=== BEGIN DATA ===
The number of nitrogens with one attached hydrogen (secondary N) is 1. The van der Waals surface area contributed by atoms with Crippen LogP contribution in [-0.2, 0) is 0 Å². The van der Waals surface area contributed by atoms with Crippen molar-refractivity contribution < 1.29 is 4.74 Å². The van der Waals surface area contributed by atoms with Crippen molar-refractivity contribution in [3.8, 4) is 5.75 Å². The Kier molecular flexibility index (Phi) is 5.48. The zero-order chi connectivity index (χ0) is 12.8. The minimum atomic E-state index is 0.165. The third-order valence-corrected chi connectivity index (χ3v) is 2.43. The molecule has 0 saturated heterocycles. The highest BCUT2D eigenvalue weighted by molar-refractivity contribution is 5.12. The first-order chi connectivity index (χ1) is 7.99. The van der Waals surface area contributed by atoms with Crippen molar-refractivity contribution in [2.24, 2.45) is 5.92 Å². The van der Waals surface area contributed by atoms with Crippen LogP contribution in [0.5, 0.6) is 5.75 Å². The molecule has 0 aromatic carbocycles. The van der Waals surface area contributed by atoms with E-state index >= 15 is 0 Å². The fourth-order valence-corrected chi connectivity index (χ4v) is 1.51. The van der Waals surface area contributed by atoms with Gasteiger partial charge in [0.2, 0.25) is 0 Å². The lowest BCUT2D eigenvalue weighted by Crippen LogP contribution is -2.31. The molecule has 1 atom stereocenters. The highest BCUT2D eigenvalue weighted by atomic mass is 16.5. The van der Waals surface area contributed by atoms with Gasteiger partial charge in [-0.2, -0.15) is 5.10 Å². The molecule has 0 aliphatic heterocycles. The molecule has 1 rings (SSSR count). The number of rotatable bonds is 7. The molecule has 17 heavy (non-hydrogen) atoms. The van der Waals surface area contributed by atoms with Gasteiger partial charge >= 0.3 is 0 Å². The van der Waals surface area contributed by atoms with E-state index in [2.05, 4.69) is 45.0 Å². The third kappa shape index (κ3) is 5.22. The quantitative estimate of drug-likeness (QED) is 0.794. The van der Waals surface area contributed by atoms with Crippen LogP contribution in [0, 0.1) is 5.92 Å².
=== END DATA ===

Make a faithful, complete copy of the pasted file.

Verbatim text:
The number of nitrogens with one attached hydrogen (secondary N) is 1. The van der Waals surface area contributed by atoms with Crippen LogP contribution in [-0.2, 0) is 0 Å². The van der Waals surface area contributed by atoms with Crippen molar-refractivity contribution < 1.29 is 4.74 Å². The van der Waals surface area contributed by atoms with Crippen molar-refractivity contribution in [3.8, 4) is 5.75 Å². The Kier molecular flexibility index (Phi) is 5.48. The zero-order chi connectivity index (χ0) is 12.8. The minimum atomic E-state index is 0.165. The third-order valence-corrected chi connectivity index (χ3v) is 2.43. The molecule has 0 saturated heterocycles. The highest BCUT2D eigenvalue weighted by molar-refractivity contribution is 5.12. The first-order chi connectivity index (χ1) is 7.99. The van der Waals surface area contributed by atoms with Crippen molar-refractivity contribution in [2.24, 2.45) is 5.92 Å². The van der Waals surface area contributed by atoms with Crippen LogP contribution in [0.5, 0.6) is 5.75 Å². The molecule has 0 aromatic carbocycles. The van der Waals surface area contributed by atoms with E-state index >= 15 is 0 Å². The fourth-order valence-corrected chi connectivity index (χ4v) is 1.51. The van der Waals surface area contributed by atoms with Gasteiger partial charge in [0.2, 0.25) is 0 Å². The lowest BCUT2D eigenvalue weighted by Crippen LogP contribution is -2.31. The molecule has 1 atom stereocenters. The highest BCUT2D eigenvalue weighted by atomic mass is 16.5. The van der Waals surface area contributed by atoms with Gasteiger partial charge in [-0.2, -0.15) is 5.10 Å². The molecule has 0 aliphatic heterocycles. The molecule has 1 rings (SSSR count). The number of rotatable bonds is 7. The molecule has 17 heavy (non-hydrogen) atoms. The van der Waals surface area contributed by atoms with Gasteiger partial charge >= 0.3 is 0 Å². The van der Waals surface area contributed by atoms with E-state index in [2.05, 4.69) is 45.0 Å². The third kappa shape index (κ3) is 5.22. The quantitative estimate of drug-likeness (QED) is 0.794. The van der Waals surface area contributed by atoms with Crippen LogP contribution in [0, 0.1) is 5.92 Å².